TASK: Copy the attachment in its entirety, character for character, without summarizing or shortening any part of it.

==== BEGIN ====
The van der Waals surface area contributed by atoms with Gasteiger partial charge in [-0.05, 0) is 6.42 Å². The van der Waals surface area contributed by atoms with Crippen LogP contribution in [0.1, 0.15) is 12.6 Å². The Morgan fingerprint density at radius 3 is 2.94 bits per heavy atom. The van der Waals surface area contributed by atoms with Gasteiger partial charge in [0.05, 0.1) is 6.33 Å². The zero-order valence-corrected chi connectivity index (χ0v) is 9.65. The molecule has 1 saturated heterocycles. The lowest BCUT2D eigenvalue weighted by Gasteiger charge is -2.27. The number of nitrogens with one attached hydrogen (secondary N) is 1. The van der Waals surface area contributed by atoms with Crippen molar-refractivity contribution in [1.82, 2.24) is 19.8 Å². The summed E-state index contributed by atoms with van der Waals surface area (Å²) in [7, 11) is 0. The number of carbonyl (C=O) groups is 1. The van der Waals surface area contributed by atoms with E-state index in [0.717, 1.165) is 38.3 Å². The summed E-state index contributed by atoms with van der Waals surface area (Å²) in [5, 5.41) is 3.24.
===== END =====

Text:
The van der Waals surface area contributed by atoms with Gasteiger partial charge in [-0.05, 0) is 6.42 Å². The van der Waals surface area contributed by atoms with Crippen LogP contribution in [0.1, 0.15) is 12.6 Å². The Morgan fingerprint density at radius 3 is 2.94 bits per heavy atom. The van der Waals surface area contributed by atoms with Gasteiger partial charge in [0.05, 0.1) is 6.33 Å². The zero-order valence-corrected chi connectivity index (χ0v) is 9.65. The molecule has 1 saturated heterocycles. The lowest BCUT2D eigenvalue weighted by Gasteiger charge is -2.27. The number of nitrogens with one attached hydrogen (secondary N) is 1. The van der Waals surface area contributed by atoms with Crippen molar-refractivity contribution in [1.82, 2.24) is 19.8 Å². The summed E-state index contributed by atoms with van der Waals surface area (Å²) in [7, 11) is 0. The number of carbonyl (C=O) groups is 1. The van der Waals surface area contributed by atoms with E-state index in [0.717, 1.165) is 38.3 Å². The summed E-state index contributed by atoms with van der Waals surface area (Å²) in [5, 5.41) is 3.24.